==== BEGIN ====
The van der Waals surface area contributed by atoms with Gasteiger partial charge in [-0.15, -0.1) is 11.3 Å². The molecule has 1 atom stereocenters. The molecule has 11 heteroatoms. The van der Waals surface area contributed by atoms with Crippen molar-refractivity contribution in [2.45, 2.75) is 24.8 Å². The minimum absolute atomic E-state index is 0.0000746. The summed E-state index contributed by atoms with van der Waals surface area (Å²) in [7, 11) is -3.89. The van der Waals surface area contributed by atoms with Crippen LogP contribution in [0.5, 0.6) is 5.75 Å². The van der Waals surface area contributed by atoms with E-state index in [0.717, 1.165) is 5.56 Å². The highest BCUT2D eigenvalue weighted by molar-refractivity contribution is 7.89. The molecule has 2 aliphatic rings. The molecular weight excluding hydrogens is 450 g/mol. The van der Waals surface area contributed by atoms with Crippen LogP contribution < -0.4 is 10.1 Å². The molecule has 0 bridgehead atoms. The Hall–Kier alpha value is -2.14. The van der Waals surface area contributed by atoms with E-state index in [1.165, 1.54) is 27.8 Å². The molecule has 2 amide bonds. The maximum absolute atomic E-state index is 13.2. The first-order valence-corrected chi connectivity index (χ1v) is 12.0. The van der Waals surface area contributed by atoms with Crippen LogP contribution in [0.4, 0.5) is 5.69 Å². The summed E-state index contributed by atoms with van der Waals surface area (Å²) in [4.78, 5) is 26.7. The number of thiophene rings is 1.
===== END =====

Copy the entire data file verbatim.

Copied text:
The van der Waals surface area contributed by atoms with Gasteiger partial charge in [-0.15, -0.1) is 11.3 Å². The molecule has 1 atom stereocenters. The molecule has 11 heteroatoms. The van der Waals surface area contributed by atoms with Crippen molar-refractivity contribution in [2.45, 2.75) is 24.8 Å². The minimum absolute atomic E-state index is 0.0000746. The summed E-state index contributed by atoms with van der Waals surface area (Å²) in [7, 11) is -3.89. The van der Waals surface area contributed by atoms with Crippen LogP contribution in [0.5, 0.6) is 5.75 Å². The van der Waals surface area contributed by atoms with E-state index in [0.717, 1.165) is 5.56 Å². The highest BCUT2D eigenvalue weighted by molar-refractivity contribution is 7.89. The molecule has 2 aliphatic rings. The molecular weight excluding hydrogens is 450 g/mol. The van der Waals surface area contributed by atoms with Crippen LogP contribution < -0.4 is 10.1 Å². The molecule has 0 bridgehead atoms. The Hall–Kier alpha value is -2.14. The van der Waals surface area contributed by atoms with E-state index in [1.165, 1.54) is 27.8 Å². The molecule has 2 amide bonds. The maximum absolute atomic E-state index is 13.2. The first-order valence-corrected chi connectivity index (χ1v) is 12.0. The van der Waals surface area contributed by atoms with Crippen LogP contribution in [0.4, 0.5) is 5.69 Å². The summed E-state index contributed by atoms with van der Waals surface area (Å²) in [4.78, 5) is 26.7. The number of thiophene rings is 1.